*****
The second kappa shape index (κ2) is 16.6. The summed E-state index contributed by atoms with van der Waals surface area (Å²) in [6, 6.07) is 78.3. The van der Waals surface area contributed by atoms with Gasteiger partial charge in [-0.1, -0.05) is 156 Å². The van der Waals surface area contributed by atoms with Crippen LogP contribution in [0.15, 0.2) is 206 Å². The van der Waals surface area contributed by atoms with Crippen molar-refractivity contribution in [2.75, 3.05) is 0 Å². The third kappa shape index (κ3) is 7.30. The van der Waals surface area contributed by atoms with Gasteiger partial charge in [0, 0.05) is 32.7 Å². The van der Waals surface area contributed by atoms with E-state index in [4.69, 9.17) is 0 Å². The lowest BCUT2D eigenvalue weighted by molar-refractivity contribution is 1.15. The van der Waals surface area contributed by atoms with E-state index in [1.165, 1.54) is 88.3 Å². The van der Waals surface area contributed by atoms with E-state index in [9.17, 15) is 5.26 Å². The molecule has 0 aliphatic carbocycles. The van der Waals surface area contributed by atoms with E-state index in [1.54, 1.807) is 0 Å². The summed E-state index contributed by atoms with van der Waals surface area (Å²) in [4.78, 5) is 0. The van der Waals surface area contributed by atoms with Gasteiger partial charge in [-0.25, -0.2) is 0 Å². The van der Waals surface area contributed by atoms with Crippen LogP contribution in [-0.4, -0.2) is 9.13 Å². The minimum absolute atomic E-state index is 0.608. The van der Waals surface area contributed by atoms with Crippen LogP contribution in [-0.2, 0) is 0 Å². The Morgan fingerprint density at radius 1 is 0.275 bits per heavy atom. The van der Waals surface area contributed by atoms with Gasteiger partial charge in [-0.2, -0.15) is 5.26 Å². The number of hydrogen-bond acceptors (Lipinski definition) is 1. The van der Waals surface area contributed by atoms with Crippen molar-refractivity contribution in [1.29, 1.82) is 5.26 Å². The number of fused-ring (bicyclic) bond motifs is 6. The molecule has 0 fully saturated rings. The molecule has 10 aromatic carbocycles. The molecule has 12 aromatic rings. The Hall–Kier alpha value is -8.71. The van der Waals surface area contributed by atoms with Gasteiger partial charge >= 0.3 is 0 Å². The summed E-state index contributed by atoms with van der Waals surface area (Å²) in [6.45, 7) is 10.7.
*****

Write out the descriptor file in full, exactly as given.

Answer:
The second kappa shape index (κ2) is 16.6. The summed E-state index contributed by atoms with van der Waals surface area (Å²) in [6, 6.07) is 78.3. The van der Waals surface area contributed by atoms with Gasteiger partial charge in [-0.1, -0.05) is 156 Å². The van der Waals surface area contributed by atoms with Crippen LogP contribution in [0.15, 0.2) is 206 Å². The van der Waals surface area contributed by atoms with Crippen molar-refractivity contribution in [2.75, 3.05) is 0 Å². The third kappa shape index (κ3) is 7.30. The van der Waals surface area contributed by atoms with Gasteiger partial charge in [0, 0.05) is 32.7 Å². The van der Waals surface area contributed by atoms with E-state index in [4.69, 9.17) is 0 Å². The lowest BCUT2D eigenvalue weighted by molar-refractivity contribution is 1.15. The van der Waals surface area contributed by atoms with E-state index in [1.165, 1.54) is 88.3 Å². The van der Waals surface area contributed by atoms with E-state index in [9.17, 15) is 5.26 Å². The molecule has 0 aliphatic carbocycles. The van der Waals surface area contributed by atoms with E-state index in [1.54, 1.807) is 0 Å². The summed E-state index contributed by atoms with van der Waals surface area (Å²) in [4.78, 5) is 0. The van der Waals surface area contributed by atoms with Gasteiger partial charge in [-0.25, -0.2) is 0 Å². The van der Waals surface area contributed by atoms with Crippen LogP contribution in [-0.4, -0.2) is 9.13 Å². The minimum absolute atomic E-state index is 0.608. The van der Waals surface area contributed by atoms with Crippen LogP contribution in [-0.2, 0) is 0 Å². The Morgan fingerprint density at radius 1 is 0.275 bits per heavy atom. The van der Waals surface area contributed by atoms with Gasteiger partial charge in [-0.2, -0.15) is 5.26 Å². The number of hydrogen-bond acceptors (Lipinski definition) is 1. The van der Waals surface area contributed by atoms with Crippen molar-refractivity contribution in [1.29, 1.82) is 5.26 Å². The number of fused-ring (bicyclic) bond motifs is 6. The molecule has 0 fully saturated rings. The molecule has 10 aromatic carbocycles. The molecule has 12 aromatic rings. The Hall–Kier alpha value is -8.71. The van der Waals surface area contributed by atoms with Gasteiger partial charge >= 0.3 is 0 Å². The summed E-state index contributed by atoms with van der Waals surface area (Å²) in [6.45, 7) is 10.7.